At 9.47 GMT this evening it will have been dark, here in Cockermouth, for about six hours. All across the northern hemisphere, it is the longest night of the year, as the sun reaches its lowest point, directly over The tropic of Capricorn. It also marks the beginning of Yuletide, twelve days of convivial merriment and good natured mischief, to acknowledge the onset of winter and look forward to the coming of longer days and shorter nights.
It is also the day when I traditionally decorate my abode with lights and herbage from the hedgerows. The holly and the ivy have been used since pagan times to ward off evil spirits, which is why we put a wreath containing these plants upon the front door.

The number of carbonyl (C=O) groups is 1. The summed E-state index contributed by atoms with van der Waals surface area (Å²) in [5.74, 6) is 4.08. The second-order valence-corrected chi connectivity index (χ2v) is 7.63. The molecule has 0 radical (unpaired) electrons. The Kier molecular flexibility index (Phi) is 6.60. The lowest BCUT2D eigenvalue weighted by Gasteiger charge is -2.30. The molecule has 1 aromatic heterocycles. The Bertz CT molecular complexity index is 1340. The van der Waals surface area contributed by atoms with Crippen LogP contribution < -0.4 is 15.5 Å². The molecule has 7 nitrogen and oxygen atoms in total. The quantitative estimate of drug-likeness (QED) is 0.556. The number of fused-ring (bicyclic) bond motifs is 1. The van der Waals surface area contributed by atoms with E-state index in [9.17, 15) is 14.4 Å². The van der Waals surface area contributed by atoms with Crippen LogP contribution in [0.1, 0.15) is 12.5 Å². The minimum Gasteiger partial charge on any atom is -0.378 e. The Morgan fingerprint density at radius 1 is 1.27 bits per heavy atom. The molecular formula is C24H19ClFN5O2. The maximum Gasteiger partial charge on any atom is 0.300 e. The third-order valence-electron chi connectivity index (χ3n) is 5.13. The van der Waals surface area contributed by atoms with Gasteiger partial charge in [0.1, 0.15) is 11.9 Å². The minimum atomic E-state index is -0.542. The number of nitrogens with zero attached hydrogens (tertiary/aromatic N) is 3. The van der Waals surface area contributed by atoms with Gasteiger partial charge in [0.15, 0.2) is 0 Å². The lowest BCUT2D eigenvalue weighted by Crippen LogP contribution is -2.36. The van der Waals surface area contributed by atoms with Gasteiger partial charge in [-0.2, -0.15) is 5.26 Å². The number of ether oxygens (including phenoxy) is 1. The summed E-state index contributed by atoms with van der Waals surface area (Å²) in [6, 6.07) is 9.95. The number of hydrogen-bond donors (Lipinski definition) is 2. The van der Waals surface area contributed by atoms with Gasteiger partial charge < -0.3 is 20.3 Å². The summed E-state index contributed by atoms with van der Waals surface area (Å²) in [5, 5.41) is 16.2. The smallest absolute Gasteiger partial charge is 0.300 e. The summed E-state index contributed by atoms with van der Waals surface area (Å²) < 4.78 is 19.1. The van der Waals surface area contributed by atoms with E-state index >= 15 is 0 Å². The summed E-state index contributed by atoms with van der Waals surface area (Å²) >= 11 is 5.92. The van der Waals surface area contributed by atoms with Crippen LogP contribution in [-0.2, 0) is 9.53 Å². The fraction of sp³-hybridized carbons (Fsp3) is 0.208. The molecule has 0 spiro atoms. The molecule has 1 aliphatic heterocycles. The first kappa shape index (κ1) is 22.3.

Ivy, in long strands, when wrapped around a string of lights, makes a highly effective decoration. It is also cheaper, and more environmentally friendly, than shop bought chains imported from the far east.
Similarly, small conifer sprigs and cones can be used for simple, yet effective, centrepieces.
And finally, where would we be without the mistletoe? Mistletoe features in many winter mythologies, but the practice of kissing under it probably only dates from the 18th century. Below stairs, servants were permitted one kiss for each berry plucked from the plant.